In the early 20th century, a man’s briefcase was an indispensable bit of kit. Briefcases may have started as document holders for the legal profession, but pretty soon they became a symbol of style, sophistication and white collar success. Briefcase meant businessman, and businessman meant briefcase. It was part of the uniform, like a Trilby and umbrella.
These days, briefcases are rarer, and the category bleeds over slightly into laptop bags, portfolios and sleeves. But they’re still arguably the sharpest and sleekest work bag a man can carry. Briefcases won’t be suitable for every situation – carrying a crisp leather briefcase to your first day as a barista is a bit of a weird power move – but for corporate environments, they’re still the ultimate style symbol.
Here’s our ultimate guide to modern men’s briefcases.
What are briefcases?
Briefcases technically go all the way back to Roman times, although leather bags back then were pretty simple. What we know as briefcases originated in the 14th century and were used to store valuables. Back then they were known as ‘budgets’ (from the Latin word ‘bulga’, for pouch). The more structured briefcase, with its iconic rectangular shape, goes back to 1826, when Godillot of Paris inserted an iron frame into a carpet bag. Then came the ‘Gladstone’ bag and the famous ‘Rosebery’.
Technically a briefcase is any hand-held men’s satchel. They’re usually made from leather, and modern briefcases have more or less done away with the bulky, box-like shape you see in 1980s Wall Street movies. Contemporary men’s briefcases are slim-line, sleek and lightweight. Perfect for the commuter on the go.
Benefits of a briefcase
Why carry a briefcase over a satchel or cross-body bag? First, it looks sharper. Secondly, it won’t wrinkle or damage your suit. Men’s briefcases are still white collar bags, and they lean heavily towards the corporate, more formal end of the spectrum. In other words, they work best with a suit and tie, or at least chinos and a knit blazer. Briefcases also tend to be more structured, so their shape will better protect flat objects like documents, tablets and laptops. Of course, the downside with a briefcase is that it takes up one of your hands. Not a big deal, but if you’re commuting by bike, the traditional folio briefcase probably isn’t for you (you want a hybrid like the CASSIAN instead).
Types of briefcase
Briefcases come in three main styles: portfolios (slimmer designs with one or two pockets, basically laptop sleeves), folios (larger and sturdier, usually with a handle) and structured (old-fashioned briefcases with a folding lid). There are also ‘attaché’ cases, which are the old-school, box-like briefcases with a solid leather shell. You don’t see attaché cases much anymore; most guys these days favour something slimmer, lighter and more discreet.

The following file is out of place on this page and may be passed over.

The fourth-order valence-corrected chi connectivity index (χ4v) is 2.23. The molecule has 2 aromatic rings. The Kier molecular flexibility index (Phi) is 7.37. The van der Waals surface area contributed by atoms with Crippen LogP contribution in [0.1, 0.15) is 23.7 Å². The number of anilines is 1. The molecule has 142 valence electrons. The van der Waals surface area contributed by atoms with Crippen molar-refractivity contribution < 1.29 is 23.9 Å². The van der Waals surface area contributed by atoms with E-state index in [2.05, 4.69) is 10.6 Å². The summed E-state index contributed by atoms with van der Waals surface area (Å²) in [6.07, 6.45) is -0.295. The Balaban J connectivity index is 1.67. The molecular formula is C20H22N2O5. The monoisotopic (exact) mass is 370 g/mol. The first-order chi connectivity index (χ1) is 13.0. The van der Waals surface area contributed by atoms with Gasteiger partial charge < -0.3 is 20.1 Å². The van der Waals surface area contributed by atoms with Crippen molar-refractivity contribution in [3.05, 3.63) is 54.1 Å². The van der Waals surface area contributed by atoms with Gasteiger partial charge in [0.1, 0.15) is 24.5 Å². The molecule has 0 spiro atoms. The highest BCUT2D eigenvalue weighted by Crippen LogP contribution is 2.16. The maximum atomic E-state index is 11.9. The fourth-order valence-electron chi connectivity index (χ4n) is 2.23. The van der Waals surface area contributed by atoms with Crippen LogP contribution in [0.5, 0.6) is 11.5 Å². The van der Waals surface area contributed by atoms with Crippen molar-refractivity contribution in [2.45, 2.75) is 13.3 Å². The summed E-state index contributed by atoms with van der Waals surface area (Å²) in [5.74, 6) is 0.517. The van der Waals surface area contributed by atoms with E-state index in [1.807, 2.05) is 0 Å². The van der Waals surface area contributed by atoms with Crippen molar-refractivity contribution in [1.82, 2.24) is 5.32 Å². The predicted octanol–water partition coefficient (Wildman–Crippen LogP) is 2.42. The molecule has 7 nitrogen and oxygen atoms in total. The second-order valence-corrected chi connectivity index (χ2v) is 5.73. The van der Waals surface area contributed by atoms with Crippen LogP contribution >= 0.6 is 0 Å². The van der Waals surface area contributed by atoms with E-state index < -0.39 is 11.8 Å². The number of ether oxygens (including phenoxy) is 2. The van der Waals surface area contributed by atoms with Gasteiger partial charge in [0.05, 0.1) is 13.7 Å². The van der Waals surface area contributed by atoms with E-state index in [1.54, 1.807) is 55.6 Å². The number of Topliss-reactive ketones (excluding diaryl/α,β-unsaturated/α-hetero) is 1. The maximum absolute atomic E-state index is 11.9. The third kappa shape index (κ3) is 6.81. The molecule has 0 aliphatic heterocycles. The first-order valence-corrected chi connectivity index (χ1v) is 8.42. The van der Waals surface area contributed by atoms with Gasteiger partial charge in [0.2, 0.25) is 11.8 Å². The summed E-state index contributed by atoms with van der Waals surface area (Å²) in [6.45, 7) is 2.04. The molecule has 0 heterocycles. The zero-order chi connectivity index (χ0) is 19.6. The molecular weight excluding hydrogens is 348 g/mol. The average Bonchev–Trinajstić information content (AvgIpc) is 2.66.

If you’re looking for a slim-line folio briefcase, something like the MONTORO SLIM is the way to go. It’s not too bulky, and it can carry a 15-inch laptop or tablet. The handles fold down, too, creating more of a portfolio silhouette. For something a bit more rugged and flexible, try the CASSIAN briefcase. It’s got an over-the-shoulder strap, so it can be worn like a satchel, and there are plenty of pockets for storing documents, valuables and tablets. Lastly, our classic MONTORO briefcase is your traditional folio briefcase, with a little extra depth (8cm) and a classy finish of soft, tumbled leather.
Styling a briefcase
As we’ve already said, men’s leather briefcases work best with a suit, or suiting separates. A lightweight folio briefcase can work as a laptop sleeve in a more casual office, but generally speaking, briefcases are still the corporate bag of choice. Styling them is fairly simple. The main trick is to colour-match your leather accessories. If you’re wearing brown Derbies, for example, you want a brown briefcase to match. Black Oxfords? Black briefcase. Give a little thought to texture as well. A traditional three-piece suit will favour old-school tumbled leather. For something more contemporary, the modern stitching and shoulder strap of the CASSIAN is the way to go.
Last tip, don’t overstuff your briefcase, especially if it’s a slimline portfolio. It should carry your laptop and tablet, some loose sheets of paper, a couple of business cards, and not much else. Briefcases are not for your sandwiches, snacks or stashing bulky clothes. Not only will you stretch out the leather, but you’ll also ruin the sleek silhouette, which is the whole point of carrying a briefcase.
Men’s leather briefcases need the same care and attention as all your leather accessories. But they will age more slowly than, say, a pair of leather boots. Treat your briefcase with a weatherproof spray every few months, and give it a polish a couple of times a year. Keep an eye out for any spots of wear, too. They often appear at the corners, or high-use areas like the zips and pockets. If you see these spots developing, try rotating your bags to extend their lifespan, or carrying your accessories in a different pocket. Phones are notorious for shaping and marking the leather, especially in slimmer bags, so watch out for that one.